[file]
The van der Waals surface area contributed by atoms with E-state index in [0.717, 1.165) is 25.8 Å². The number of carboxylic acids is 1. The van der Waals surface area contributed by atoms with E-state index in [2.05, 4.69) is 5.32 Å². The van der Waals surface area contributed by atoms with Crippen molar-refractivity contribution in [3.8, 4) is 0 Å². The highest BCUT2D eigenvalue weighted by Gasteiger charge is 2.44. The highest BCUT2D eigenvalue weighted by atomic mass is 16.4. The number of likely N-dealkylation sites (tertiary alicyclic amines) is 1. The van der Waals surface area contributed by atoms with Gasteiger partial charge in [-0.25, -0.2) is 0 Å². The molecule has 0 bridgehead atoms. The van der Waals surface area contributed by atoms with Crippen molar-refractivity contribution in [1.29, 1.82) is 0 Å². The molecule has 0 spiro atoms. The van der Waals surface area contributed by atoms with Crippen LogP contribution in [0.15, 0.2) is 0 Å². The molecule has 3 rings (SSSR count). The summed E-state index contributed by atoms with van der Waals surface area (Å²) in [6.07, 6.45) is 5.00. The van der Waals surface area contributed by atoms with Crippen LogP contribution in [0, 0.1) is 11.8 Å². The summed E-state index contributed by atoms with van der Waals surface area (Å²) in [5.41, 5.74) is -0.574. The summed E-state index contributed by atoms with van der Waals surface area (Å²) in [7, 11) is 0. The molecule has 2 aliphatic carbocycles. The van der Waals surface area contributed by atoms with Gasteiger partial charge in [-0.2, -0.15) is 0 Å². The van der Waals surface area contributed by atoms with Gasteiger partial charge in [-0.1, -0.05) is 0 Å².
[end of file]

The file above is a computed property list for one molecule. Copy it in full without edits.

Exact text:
The van der Waals surface area contributed by atoms with E-state index in [0.717, 1.165) is 25.8 Å². The number of carboxylic acids is 1. The van der Waals surface area contributed by atoms with E-state index in [2.05, 4.69) is 5.32 Å². The van der Waals surface area contributed by atoms with Crippen molar-refractivity contribution in [3.8, 4) is 0 Å². The highest BCUT2D eigenvalue weighted by Gasteiger charge is 2.44. The highest BCUT2D eigenvalue weighted by atomic mass is 16.4. The number of likely N-dealkylation sites (tertiary alicyclic amines) is 1. The van der Waals surface area contributed by atoms with Gasteiger partial charge in [-0.25, -0.2) is 0 Å². The molecule has 0 bridgehead atoms. The van der Waals surface area contributed by atoms with Crippen molar-refractivity contribution in [1.29, 1.82) is 0 Å². The molecule has 0 spiro atoms. The van der Waals surface area contributed by atoms with Crippen LogP contribution in [0.15, 0.2) is 0 Å². The molecule has 3 rings (SSSR count). The summed E-state index contributed by atoms with van der Waals surface area (Å²) in [6.07, 6.45) is 5.00. The van der Waals surface area contributed by atoms with Crippen LogP contribution in [0, 0.1) is 11.8 Å². The summed E-state index contributed by atoms with van der Waals surface area (Å²) in [5.41, 5.74) is -0.574. The summed E-state index contributed by atoms with van der Waals surface area (Å²) in [7, 11) is 0. The molecule has 2 aliphatic carbocycles. The van der Waals surface area contributed by atoms with Gasteiger partial charge in [-0.2, -0.15) is 0 Å². The van der Waals surface area contributed by atoms with Gasteiger partial charge in [-0.1, -0.05) is 0 Å².